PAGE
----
[Python-Dev] Filename as byte string in python 2.6 or 3.0?

Nick Coghlan ncoghlan at gmail.com
Wed Oct 1 00:18:33 CEST 2008

Adam Olsen wrote:
> On Tue, Sep 30, 2008 at 3:43 PM, Nick Coghlan <ncoghlan at gmail.com> wrote:
>> Of the suggestions I've seen so far, I like Marcin's Mono-inspired
>> NULL-escape codec idea the best. Since these strings all come from parts
>> of the environment where NULLs are not permitted, a simple "'\0' in
>> text" check will immediately identify any strings where decoding failed
>> (for applications which care about the difference and want to try to do
>> better), while applications which don't care will receive perfectly
>> valid Python strings that can be passed around and manipulated as if the
>> decoding error never happened.
> It avoids the technical problems, but it's still magical behaviour
> that users have to learn, whereas bytes/unicode polymorphism uses the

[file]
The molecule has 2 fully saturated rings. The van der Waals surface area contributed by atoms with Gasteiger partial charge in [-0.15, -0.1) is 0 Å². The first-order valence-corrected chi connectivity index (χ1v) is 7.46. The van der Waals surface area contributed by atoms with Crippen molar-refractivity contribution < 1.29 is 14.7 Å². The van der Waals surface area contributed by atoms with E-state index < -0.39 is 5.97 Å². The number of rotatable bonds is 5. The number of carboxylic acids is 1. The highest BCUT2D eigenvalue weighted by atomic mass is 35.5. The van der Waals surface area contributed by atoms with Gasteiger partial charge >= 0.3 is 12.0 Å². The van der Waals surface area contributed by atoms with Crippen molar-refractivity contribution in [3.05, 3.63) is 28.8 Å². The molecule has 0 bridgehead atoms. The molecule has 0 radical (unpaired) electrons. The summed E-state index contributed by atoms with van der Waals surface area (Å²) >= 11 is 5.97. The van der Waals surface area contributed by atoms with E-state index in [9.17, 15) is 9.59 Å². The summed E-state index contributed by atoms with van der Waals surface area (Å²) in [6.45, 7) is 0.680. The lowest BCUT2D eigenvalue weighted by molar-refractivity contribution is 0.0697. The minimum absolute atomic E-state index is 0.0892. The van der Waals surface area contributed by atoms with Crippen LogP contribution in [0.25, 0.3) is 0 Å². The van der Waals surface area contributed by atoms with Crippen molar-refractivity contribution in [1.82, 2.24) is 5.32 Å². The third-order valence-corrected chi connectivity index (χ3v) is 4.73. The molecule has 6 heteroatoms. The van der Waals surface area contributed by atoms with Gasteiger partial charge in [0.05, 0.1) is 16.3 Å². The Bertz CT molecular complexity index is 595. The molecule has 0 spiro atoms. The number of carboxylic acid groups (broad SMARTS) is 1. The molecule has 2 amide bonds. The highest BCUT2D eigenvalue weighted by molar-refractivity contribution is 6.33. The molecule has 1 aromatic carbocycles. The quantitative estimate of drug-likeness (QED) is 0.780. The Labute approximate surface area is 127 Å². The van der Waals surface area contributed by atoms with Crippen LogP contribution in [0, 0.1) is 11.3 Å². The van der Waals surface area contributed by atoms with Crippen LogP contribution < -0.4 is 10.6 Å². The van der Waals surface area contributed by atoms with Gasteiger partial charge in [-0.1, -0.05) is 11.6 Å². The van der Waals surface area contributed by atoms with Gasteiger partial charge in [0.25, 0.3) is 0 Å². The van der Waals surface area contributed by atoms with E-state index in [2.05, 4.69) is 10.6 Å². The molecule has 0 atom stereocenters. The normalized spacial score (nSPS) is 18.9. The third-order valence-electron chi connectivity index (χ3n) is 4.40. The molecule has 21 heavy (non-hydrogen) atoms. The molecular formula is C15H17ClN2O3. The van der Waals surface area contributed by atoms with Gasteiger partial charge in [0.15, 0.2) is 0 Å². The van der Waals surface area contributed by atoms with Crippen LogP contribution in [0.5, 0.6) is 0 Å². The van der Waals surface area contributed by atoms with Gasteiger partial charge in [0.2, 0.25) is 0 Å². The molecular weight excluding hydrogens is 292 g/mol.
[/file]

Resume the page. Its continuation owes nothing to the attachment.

> distinctions you should already know about.
> There's also a problem of how to turn it on.  I'm against
> automatically Python changing the filesystem encoding, no matter how
> well intentioned.  Better to let the app do that, which is easy and
> could be done for all apps (not just python!) if someone defined a
> libc encoding of "null-escaped UTF-8".
> On the whole I'm only -0 on it (compared to -1 for UTF-8b).

For the decoding side, you wouldn't need to do it as a codec - you could
do it as a 'nullescape' error handler (since NULLs can't be present in
the byte sequences being decoded, there is no need to worry about
escaping anything when decoding is successful).

Converting those NULL escaped strings back into something the filesystem
can understand would obviously need a custom codec though, but some kind
of application level handling of bad filenames is going to be needed no
matter how we deal with bad encoding on the input side.

That said, I don't think this is something we (or, more to the point,
Guido) need to make a decision on right now - for 3.0, having
bytes-level APIs that can see everything, and Unicode APIs that ignore
badly encoded filenames is worth trying. If it proves inadequate, then
we can revisit the idea of some kind of implicit escaping mechanism in
the Unicode APIs for 3.1 when there is more time for a proper PEP.


Nick Coghlan   |   ncoghlan at gmail.com   |   Brisbane, Australia

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